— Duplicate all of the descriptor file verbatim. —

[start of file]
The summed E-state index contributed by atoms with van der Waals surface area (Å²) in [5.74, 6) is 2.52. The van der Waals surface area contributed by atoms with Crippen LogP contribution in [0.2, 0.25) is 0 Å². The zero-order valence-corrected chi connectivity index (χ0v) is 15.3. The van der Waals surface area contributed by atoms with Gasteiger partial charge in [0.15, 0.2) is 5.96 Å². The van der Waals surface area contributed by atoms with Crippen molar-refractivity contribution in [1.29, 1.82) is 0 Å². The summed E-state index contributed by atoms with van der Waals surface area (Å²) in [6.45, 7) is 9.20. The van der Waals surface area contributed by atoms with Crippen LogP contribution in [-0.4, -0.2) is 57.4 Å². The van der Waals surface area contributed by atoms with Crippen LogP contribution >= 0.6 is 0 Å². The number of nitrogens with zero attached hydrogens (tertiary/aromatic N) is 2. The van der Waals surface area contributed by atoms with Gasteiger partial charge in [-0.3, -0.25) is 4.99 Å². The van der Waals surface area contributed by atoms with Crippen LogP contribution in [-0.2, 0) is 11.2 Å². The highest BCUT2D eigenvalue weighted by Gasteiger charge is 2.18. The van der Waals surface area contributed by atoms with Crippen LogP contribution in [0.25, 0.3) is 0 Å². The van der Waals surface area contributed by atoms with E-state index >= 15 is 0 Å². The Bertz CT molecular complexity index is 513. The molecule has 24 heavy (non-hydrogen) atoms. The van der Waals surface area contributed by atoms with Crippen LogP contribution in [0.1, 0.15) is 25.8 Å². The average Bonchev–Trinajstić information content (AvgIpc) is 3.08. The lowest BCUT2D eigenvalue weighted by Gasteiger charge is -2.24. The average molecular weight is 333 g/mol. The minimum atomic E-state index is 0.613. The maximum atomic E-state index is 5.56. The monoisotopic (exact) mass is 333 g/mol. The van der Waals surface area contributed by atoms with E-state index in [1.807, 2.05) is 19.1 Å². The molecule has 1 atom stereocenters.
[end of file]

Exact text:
The summed E-state index contributed by atoms with van der Waals surface area (Å²) in [5.74, 6) is 2.52. The van der Waals surface area contributed by atoms with Crippen LogP contribution in [0.2, 0.25) is 0 Å². The zero-order valence-corrected chi connectivity index (χ0v) is 15.3. The van der Waals surface area contributed by atoms with Gasteiger partial charge in [0.15, 0.2) is 5.96 Å². The van der Waals surface area contributed by atoms with Crippen molar-refractivity contribution in [1.29, 1.82) is 0 Å². The summed E-state index contributed by atoms with van der Waals surface area (Å²) in [6.45, 7) is 9.20. The van der Waals surface area contributed by atoms with Crippen LogP contribution in [-0.4, -0.2) is 57.4 Å². The van der Waals surface area contributed by atoms with Crippen LogP contribution >= 0.6 is 0 Å². The number of nitrogens with zero attached hydrogens (tertiary/aromatic N) is 2. The van der Waals surface area contributed by atoms with Gasteiger partial charge in [-0.3, -0.25) is 4.99 Å². The van der Waals surface area contributed by atoms with Crippen LogP contribution in [-0.2, 0) is 11.2 Å². The highest BCUT2D eigenvalue weighted by Gasteiger charge is 2.18. The van der Waals surface area contributed by atoms with Crippen LogP contribution in [0.25, 0.3) is 0 Å². The van der Waals surface area contributed by atoms with E-state index >= 15 is 0 Å². The Bertz CT molecular complexity index is 513. The molecule has 24 heavy (non-hydrogen) atoms. The van der Waals surface area contributed by atoms with Crippen LogP contribution in [0.1, 0.15) is 25.8 Å². The average Bonchev–Trinajstić information content (AvgIpc) is 3.08. The lowest BCUT2D eigenvalue weighted by Gasteiger charge is -2.24. The average molecular weight is 333 g/mol. The minimum atomic E-state index is 0.613. The maximum atomic E-state index is 5.56. The monoisotopic (exact) mass is 333 g/mol. The van der Waals surface area contributed by atoms with E-state index in [1.807, 2.05) is 19.1 Å². The molecule has 1 atom stereocenters.